Africa-Europe centers of excellence in research total 20

by MMC
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EUROPE-AFRICA

Three new Africa-Europe Centers of Research Excellence (CoRE) have been launched by the Alliance of African Research Universities (ARUA) and the Guild of European Research Intensive Universities (the guild) on September 25, bringing the total to 20.

This follows the launch of First 17 clusters in June.

Each of the clusters links several African and European universities in a multilateral manner to collaborate on a thematic area of ​​common interest, addressing major scientific challenges through interdisciplinary research and higher education that leverages the skills and excellence of the participating institutions .

The CoRE initiative has now grown and involves more than 250 researchers in 60 universities and research institutes or centers on both continents.

AU-EU Innovation Program

In their statement this week, ARAU and the Guild said the new clusters are a “direct response to the official launch of the joint partnership”. Innovation program of the African Union (AU) and the European Union (EU), which recognized the importance of research and education – including in the social sciences and humanities – to achieve the EU’s objectives . Global Gateway strategy and that of the AU Agenda 2063“.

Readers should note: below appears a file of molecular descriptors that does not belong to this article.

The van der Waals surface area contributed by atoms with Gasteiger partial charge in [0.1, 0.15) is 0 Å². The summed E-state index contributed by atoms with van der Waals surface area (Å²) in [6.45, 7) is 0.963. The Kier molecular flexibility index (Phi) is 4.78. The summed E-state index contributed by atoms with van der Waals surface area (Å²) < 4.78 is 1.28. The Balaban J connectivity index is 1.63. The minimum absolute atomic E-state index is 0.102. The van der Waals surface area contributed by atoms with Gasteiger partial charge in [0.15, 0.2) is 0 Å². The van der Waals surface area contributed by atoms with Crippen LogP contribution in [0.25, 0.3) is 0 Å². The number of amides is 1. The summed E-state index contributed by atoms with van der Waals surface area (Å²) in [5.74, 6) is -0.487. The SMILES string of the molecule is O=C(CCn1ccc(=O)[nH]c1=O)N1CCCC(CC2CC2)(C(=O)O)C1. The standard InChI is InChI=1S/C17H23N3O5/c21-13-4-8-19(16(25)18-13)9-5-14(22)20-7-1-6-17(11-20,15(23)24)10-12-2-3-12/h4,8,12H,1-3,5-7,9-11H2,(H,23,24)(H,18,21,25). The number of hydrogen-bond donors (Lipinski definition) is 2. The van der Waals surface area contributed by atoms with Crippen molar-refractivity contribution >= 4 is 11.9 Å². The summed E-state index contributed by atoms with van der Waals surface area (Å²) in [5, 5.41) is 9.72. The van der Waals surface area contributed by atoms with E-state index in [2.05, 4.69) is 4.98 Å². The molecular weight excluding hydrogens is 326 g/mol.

The AU and EU adopted the final version of their joint innovation agenda in July. It “will represent the pillar of cooperation in science, technology and innovation between Africa and Europe for the next decade,” the European Commission declared in a press release.

Global Gateway

The joint innovation agenda is supported by the EU’s Global Gateway, a strategy to strengthen health, education and research systems across the world. It commits EU institutions and member states to jointly mobilize up to €300 billion ($318 billion) in investments between 2023 and 2027 for high-quality, sustainable projects.

The first of the Global Gateway initiatives to be launched was the €150 billion funding Africa-Europe Investment Program. This was announced in 2022 and aims to help Africa achieve “strong, inclusive, green and digital recovery and transformation”, focusing on sustainable investments in key areas, ranging from infrastructure and health to education and the environment.

“In this particular period, when the European discourse on Africa is increasingly dominated by migration and crisis, it is more crucial than ever to show that Europeans and Africans can only progress by rising together our common challenges, in a true partnership”, declared the secretary of the Guild. said Professor General Jan Palmowski in a statement this week.

The CoRE initiative is “based on the ambition to create equitable research partnerships, to pool expertise between academics and institutions from two continents and to create a research agenda that is focused on society and not on donors,” he said. News from the academic world.

The three new clusters “significantly broaden the societal reach of our initiative, focusing on areas that are often less in the crosshairs of funders supporting research in Africa, and yet each of them will make a critical and lasting contribution to global science and will strengthen the societal reach of our initiative. academic collaboration within and between Europe and Africa,” he added.

New centers of research excellence